Croydon—An inaugural meeting was held on Oct. 20th. A most interesting paper was read by Mrs. Clement Parsons, setting forth the objects and tenets of the Union. Miss Armfield briefly addressed the meeting on the business working on the Branch, and after a sympathetic speech by the chairman, Dr. Parsons Smith, the meeting concluded, and a large number of those present enrolled themselves as members.
Darlington—A meeting of this Branch was held at Mowden (by kind permission of the Mayoress) on Thursday, Oct. 8th, when Mrs. Clement Parsons gave an address on "The Training of the Will." In spite of the unfavourable weather, there was a good audience, who thoroughly appreciated Mrs. Parsons' delightful paper. Illustrative extracts read by members supplied a pleasant novelty in the proceedings.
Hyde Park and Bayswater—Hon. Sec. Mrs. E. L. Franklin, 50, Porchester Terrace, Hyde Park. "At Home" Thursday mornings, or by appointment.—An interesting meeting was held on Tuesday, Oct. 20th. Miss Helen Webb, M.B. (Lond.) lectured on "Some Small Things of Great Importance" (a lecture chiefly intended for the parents of young children), at 12 Airlie Gardens (by kind permission of Mrs. Rickman, who was in the chair).—The next meeting will be held on Thursday, Nov. 12th. Mr. A. Burrell, Principal of the Burough Road Training College, Isleworth, will lecture on "Greek and Roman Educational Reformers," at 5 p.m., at 73, Harley Street (by kind permission of Mrs. Jessopp), Capt. W. Friedberger in the chair.
Kidderminster—On Monday, Sept. 28th, a meeting was held in the Gymnasium of the High School for Girls at 7.30 p.m., when members and friends met to hear Miss L. Stacey (a member of the Higher Thought Circle, London), on "Our Forces and how to use them." The lady is a trained nurse of 20 years, standing, and she spoke from a medical point of view, as well as a spiritual and physical. She explained how we misuse our forces, and thereby weaken all our powers. Fear she condemned as an evil force, giving illustrations of people who were so seriously affected by fear alone as to cause bodily illness as well as mental distress. She pointed out the general fearlessness of a little child until "fear-thoughts" were put into its mind. Worry, she reminded us, never paid a bill or cooked a dinner, and bad temper was literally the cause of many illnesses. The phrase, "My blood fairly boiled," was true in a sense which those who used it never suspected. The speaker then proceeded to explain how the good "forces" could best be cultivated, and how, if a thing were worth doing, we must put our whole mind into it. She urged her hearers to "put their minds" into everything they did, beginning with the morning bath. At the close of the meeting, which was well attended, a hearty vote of thanks was given to the lecturer.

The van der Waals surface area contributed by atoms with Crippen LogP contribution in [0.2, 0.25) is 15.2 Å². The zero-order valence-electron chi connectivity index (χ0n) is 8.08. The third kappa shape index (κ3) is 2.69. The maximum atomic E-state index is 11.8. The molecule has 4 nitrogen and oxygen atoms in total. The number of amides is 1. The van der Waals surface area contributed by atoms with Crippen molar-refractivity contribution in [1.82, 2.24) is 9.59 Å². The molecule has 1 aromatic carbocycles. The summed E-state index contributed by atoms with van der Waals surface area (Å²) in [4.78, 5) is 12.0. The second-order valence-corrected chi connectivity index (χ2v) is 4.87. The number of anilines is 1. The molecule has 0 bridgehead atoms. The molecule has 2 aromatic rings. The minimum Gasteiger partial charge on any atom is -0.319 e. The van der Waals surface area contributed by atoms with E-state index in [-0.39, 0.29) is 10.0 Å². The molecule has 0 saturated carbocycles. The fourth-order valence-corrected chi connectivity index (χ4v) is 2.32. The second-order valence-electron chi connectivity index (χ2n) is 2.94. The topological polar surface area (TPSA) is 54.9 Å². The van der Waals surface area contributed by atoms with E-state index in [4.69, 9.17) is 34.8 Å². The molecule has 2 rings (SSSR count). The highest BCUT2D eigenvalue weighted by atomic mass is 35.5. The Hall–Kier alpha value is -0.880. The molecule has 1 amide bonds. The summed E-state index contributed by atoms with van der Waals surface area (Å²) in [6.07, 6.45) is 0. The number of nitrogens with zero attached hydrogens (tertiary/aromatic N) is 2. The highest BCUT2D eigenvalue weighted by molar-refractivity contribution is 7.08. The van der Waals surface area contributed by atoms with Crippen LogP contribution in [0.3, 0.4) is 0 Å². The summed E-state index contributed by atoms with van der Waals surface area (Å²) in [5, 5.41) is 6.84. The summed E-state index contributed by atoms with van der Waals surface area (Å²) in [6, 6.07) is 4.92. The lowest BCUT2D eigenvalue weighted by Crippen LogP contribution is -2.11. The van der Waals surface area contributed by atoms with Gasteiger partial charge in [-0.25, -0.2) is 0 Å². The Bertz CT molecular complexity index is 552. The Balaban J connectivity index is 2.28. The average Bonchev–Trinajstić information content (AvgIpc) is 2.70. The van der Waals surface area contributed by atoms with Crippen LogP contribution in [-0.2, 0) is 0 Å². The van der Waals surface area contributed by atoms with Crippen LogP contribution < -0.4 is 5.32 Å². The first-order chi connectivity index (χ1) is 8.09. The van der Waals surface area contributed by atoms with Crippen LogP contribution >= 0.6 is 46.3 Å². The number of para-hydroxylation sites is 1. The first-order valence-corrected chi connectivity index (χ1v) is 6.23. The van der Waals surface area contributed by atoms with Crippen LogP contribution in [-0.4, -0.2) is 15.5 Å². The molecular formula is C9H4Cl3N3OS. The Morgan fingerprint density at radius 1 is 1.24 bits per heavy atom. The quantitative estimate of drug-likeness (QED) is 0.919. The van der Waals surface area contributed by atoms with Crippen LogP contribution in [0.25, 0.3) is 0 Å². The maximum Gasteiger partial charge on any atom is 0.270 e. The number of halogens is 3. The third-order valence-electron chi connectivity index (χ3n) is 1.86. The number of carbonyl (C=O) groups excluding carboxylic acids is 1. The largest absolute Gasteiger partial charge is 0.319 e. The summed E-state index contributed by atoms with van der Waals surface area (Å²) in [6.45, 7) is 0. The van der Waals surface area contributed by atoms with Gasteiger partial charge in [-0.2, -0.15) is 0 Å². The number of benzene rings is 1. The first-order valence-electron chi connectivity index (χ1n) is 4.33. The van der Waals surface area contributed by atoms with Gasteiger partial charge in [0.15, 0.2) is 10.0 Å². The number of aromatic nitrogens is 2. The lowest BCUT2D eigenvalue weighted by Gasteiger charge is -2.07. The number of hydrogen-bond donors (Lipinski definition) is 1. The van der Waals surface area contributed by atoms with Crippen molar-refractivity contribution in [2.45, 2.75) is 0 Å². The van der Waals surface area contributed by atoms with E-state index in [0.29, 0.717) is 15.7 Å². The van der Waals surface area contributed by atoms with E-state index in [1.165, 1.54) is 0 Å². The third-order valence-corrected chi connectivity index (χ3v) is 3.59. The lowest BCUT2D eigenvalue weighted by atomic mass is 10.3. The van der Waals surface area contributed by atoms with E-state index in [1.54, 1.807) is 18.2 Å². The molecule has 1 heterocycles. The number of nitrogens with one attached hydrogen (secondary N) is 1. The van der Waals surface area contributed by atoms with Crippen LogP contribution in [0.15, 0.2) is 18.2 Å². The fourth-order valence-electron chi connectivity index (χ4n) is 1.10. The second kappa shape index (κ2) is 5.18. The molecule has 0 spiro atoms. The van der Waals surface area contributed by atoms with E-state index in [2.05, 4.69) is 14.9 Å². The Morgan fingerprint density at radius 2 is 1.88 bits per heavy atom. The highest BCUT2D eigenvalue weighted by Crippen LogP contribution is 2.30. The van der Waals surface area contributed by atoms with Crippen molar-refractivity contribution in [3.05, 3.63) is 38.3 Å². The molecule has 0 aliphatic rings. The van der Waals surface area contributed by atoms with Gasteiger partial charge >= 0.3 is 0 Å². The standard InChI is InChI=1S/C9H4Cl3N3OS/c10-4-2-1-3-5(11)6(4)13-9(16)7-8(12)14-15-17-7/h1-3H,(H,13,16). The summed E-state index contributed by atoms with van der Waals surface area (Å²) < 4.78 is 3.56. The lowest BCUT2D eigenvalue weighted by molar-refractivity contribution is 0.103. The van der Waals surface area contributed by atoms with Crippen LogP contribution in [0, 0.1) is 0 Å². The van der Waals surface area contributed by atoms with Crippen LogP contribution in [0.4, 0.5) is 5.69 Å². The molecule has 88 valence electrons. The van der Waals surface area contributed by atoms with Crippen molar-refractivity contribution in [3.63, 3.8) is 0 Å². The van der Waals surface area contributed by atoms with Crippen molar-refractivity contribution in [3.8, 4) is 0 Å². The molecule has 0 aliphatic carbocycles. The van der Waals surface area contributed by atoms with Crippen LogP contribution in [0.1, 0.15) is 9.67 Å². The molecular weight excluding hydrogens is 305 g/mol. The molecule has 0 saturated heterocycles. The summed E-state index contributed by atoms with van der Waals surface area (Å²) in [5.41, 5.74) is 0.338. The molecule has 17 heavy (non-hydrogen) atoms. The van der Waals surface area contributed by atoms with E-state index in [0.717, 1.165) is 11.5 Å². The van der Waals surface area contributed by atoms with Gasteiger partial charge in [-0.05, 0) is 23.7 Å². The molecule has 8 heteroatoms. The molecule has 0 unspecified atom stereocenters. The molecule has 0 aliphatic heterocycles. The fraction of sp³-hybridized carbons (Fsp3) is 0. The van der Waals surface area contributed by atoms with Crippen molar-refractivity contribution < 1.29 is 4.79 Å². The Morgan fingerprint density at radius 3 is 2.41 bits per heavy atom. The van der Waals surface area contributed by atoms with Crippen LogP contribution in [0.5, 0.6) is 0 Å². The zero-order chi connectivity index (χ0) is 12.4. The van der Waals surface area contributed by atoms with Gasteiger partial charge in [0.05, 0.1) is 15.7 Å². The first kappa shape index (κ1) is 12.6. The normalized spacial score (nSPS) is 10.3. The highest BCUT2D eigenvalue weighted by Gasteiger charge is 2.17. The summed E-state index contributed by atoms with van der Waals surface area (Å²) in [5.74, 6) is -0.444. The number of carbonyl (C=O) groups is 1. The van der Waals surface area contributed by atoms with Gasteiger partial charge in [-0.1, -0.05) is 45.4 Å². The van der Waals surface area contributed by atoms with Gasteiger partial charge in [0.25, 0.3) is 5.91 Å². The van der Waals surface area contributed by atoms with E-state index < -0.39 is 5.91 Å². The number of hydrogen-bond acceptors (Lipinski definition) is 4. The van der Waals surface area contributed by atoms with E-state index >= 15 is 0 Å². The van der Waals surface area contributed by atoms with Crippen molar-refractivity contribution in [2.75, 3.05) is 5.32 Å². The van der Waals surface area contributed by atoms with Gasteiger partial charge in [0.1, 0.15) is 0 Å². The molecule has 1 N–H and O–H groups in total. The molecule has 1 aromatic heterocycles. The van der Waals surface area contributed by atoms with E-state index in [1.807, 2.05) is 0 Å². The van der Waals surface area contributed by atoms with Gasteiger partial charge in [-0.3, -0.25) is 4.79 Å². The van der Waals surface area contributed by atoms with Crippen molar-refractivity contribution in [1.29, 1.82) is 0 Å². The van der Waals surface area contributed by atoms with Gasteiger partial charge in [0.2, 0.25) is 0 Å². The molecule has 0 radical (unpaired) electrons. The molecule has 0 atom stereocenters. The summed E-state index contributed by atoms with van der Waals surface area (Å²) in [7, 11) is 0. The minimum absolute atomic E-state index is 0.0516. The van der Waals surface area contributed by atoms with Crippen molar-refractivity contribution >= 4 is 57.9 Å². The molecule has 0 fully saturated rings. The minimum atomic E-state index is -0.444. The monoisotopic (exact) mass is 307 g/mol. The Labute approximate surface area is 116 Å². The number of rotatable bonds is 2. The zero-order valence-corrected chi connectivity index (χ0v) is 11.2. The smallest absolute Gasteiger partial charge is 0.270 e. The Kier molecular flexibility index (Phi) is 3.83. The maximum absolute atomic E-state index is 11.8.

Reading—Natural History Club—The final summer excursion took place on Saturday, Sept. 26th, when the pine woods of the Wellington College district were selected as the "happy hunting grounds." Fungi formed the chief objects of interest, and we were exceedingly favoured in having with us on this occasion such an able mycologist as Mr. B. J. Austin, F.L.S., who kindly acted as director. The baskets were soon full of most interesting specimens of various colours and forms, the prevailing humid weather having been beneficial to their development. After about an hour's ramble, the party (which numbered about 25) were gathered together to listen to Mr. Austin, who very kindly gave a short address on the chief characteristics of the specimens obtained, which included Agaricus, Lactarius, Russula, Boletus, Hydnum, and others. The return to Reading was made about 6 p.m., a most enjoyable afternoon having been spent in ideal autumnal weather.